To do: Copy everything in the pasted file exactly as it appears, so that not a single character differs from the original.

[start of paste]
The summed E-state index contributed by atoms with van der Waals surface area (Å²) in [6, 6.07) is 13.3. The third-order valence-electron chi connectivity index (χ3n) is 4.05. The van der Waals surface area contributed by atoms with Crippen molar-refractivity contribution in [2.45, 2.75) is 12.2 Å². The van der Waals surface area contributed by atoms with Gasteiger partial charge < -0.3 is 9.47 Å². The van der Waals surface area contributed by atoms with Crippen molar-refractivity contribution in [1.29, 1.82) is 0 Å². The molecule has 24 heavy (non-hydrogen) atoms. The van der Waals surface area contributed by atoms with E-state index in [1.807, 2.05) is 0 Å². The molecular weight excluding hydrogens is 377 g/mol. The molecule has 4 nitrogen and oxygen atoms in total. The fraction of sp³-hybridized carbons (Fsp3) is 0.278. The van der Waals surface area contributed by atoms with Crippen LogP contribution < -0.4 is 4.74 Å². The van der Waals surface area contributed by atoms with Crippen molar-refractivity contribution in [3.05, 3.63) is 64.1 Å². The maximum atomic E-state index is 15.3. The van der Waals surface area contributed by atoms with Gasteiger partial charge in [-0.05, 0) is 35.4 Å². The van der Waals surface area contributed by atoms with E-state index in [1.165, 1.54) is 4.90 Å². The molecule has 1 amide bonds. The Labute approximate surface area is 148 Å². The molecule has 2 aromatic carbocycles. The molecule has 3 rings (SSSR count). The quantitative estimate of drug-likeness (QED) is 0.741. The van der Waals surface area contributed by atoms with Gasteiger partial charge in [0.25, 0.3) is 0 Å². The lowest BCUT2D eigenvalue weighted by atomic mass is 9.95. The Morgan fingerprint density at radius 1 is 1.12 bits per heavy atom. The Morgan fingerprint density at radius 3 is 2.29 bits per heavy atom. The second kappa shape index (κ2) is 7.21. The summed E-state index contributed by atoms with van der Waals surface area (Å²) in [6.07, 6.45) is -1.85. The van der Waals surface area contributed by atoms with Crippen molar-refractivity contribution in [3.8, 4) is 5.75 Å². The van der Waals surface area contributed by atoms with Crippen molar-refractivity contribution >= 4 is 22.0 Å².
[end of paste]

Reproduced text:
The summed E-state index contributed by atoms with van der Waals surface area (Å²) in [6, 6.07) is 13.3. The third-order valence-electron chi connectivity index (χ3n) is 4.05. The van der Waals surface area contributed by atoms with Crippen molar-refractivity contribution in [2.45, 2.75) is 12.2 Å². The van der Waals surface area contributed by atoms with Gasteiger partial charge < -0.3 is 9.47 Å². The van der Waals surface area contributed by atoms with Crippen molar-refractivity contribution in [1.29, 1.82) is 0 Å². The molecule has 24 heavy (non-hydrogen) atoms. The van der Waals surface area contributed by atoms with E-state index in [1.807, 2.05) is 0 Å². The molecular weight excluding hydrogens is 377 g/mol. The molecule has 4 nitrogen and oxygen atoms in total. The fraction of sp³-hybridized carbons (Fsp3) is 0.278. The van der Waals surface area contributed by atoms with Crippen LogP contribution < -0.4 is 4.74 Å². The van der Waals surface area contributed by atoms with Crippen molar-refractivity contribution in [3.05, 3.63) is 64.1 Å². The maximum atomic E-state index is 15.3. The van der Waals surface area contributed by atoms with Gasteiger partial charge in [-0.05, 0) is 35.4 Å². The van der Waals surface area contributed by atoms with E-state index in [1.165, 1.54) is 4.90 Å². The molecule has 1 amide bonds. The Labute approximate surface area is 148 Å². The molecule has 2 aromatic carbocycles. The molecule has 3 rings (SSSR count). The quantitative estimate of drug-likeness (QED) is 0.741. The van der Waals surface area contributed by atoms with Gasteiger partial charge in [0.25, 0.3) is 0 Å². The lowest BCUT2D eigenvalue weighted by atomic mass is 9.95. The Morgan fingerprint density at radius 1 is 1.12 bits per heavy atom. The Morgan fingerprint density at radius 3 is 2.29 bits per heavy atom. The second kappa shape index (κ2) is 7.21. The summed E-state index contributed by atoms with van der Waals surface area (Å²) in [6.07, 6.45) is -1.85. The van der Waals surface area contributed by atoms with Crippen molar-refractivity contribution in [3.8, 4) is 5.75 Å². The van der Waals surface area contributed by atoms with Crippen molar-refractivity contribution >= 4 is 22.0 Å².